Proceedings of the National Academy of Sciences 06/2011; 108(25):10290-5. DOI:10.1073/pnas.1101515108 · 9.67 Impact Factor
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ABSTRACT: GS-5885 is an inhibitor of the hepatitis C virus (HCV) NS5A protein and exhibits potent suppression of genotype 1 HCV replicons. The safety, tolerability, pharmacokinetics, antiviral activity, and resistance profile of once-daily GS-5885 doses of 1-90 mg were evaluated in patients with chronic genotype 1 HCV.
Genotype 1 HCV-infected patients were randomized to 3 days of once-daily (QD) dosing with placebo (n=12) or GS-5885 1 mg (n=10), 3 mg (n=10), 10 mg (n=20), 30 mg (n=10), or 90 mg (n=10). Plasma samples for pharmacokinetics, HCV RNA, and NS5A sequencing were collected through day 14.
GS-5885 was well tolerated and resulted in median maximal reductions in HCV RNA ranging from 2.3 log(10) IU/ml (1 mg QD) to 3.3 log(10) IU/ml (10 mg QD in genotype 1b and 30 mg QD). E(max) modeling indicated GS-5885 30 mg was associated with>95% of maximal antiviral response to HCV genotype 1a. HCV RNA reductions were generally more sustained among patients with genotype 1b vs. 1a. Three of 60 patients had a reduced response and harbored NS5A-resistant virus at baseline. NS5A sequencing identified residues 30 and 31 in genotype 1a, and 93 in genotype 1b as the predominant sites of mutation following GS-5885 dosing. Plasma pharmacokinetics was consistent with QD dosing.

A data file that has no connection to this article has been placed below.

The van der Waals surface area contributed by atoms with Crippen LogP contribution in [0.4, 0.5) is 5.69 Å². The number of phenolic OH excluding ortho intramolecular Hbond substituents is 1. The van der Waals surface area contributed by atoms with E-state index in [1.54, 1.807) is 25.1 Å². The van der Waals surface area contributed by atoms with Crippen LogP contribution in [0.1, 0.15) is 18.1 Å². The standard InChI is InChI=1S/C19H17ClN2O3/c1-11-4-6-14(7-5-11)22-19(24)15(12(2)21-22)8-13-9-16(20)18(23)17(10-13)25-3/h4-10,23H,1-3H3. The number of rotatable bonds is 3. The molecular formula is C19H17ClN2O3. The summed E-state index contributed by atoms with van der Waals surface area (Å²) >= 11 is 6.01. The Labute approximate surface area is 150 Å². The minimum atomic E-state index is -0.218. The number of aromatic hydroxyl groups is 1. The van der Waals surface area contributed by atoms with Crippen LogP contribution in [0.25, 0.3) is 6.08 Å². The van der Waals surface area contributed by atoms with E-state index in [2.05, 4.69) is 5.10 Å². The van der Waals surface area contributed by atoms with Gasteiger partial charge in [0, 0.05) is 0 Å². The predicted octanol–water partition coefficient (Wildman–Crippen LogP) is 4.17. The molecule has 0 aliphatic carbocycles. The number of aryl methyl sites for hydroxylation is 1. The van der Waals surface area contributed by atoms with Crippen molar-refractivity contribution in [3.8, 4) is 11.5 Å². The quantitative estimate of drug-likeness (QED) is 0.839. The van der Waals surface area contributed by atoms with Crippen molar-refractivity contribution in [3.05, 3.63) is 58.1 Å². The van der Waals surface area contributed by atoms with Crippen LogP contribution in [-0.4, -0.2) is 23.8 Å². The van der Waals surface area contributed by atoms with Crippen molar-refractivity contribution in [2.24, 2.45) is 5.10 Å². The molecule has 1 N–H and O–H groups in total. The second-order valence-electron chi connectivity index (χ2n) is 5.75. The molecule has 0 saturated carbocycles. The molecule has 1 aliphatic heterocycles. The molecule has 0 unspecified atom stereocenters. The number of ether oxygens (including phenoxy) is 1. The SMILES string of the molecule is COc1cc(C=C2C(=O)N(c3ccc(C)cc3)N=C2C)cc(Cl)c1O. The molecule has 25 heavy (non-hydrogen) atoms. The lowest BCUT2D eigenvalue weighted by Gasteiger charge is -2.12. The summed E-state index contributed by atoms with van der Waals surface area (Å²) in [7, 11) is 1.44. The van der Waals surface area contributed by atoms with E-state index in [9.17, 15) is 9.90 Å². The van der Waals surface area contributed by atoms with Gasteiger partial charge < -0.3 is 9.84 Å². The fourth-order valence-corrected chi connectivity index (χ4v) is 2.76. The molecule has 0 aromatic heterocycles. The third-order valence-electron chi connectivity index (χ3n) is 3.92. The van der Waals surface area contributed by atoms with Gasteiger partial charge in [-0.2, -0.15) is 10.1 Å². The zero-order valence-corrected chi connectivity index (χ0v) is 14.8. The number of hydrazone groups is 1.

During 3 days of monotherapy, low doses of GS-5885 demonstrated significant antiviral activity in genotype 1a and 1b HCV-infected patients. GS-5885 is currently being evaluated in combination with direct antiviral regimens with and without peginterferon.
Journal of Hepatology 02/2012; 57(1):24-31. DOI:10.1016/j.jhep.2011.12.029 · 11.34 Impact Factor
Available from: Guofeng Cheng
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ABSTRACT: A new class of highly potent NS5A inhibitors with an unsymmetric benzimidazole-difluorofluorene-imidazole core and distal [2.2.1]azabicyclic ring system was discovered. Optimization of antiviral potency and pharmacokinetics led to the identification of 39 (ledipasvir, GS-5885). Compound 39 (GT1a replicon EC50 = 31 pM) has an extended plasma half-life of 37-45 hours in healthy volunteers, and produces a rapid > 3 log10 viral load reduction in monotherapy at oral doses of 3 milligrams or greater with once-daily dosing in genotype 1a HCV infected patients. 39 has been shown to be safe and efficacious with SVR12 rates up to 100% when used in combination with direct-acting antivirals having complementary mechanisms.
Journal of Medicinal Chemistry 12/2013; 57(5). DOI:10.1021/jm401499g · 5.45 Impact Factor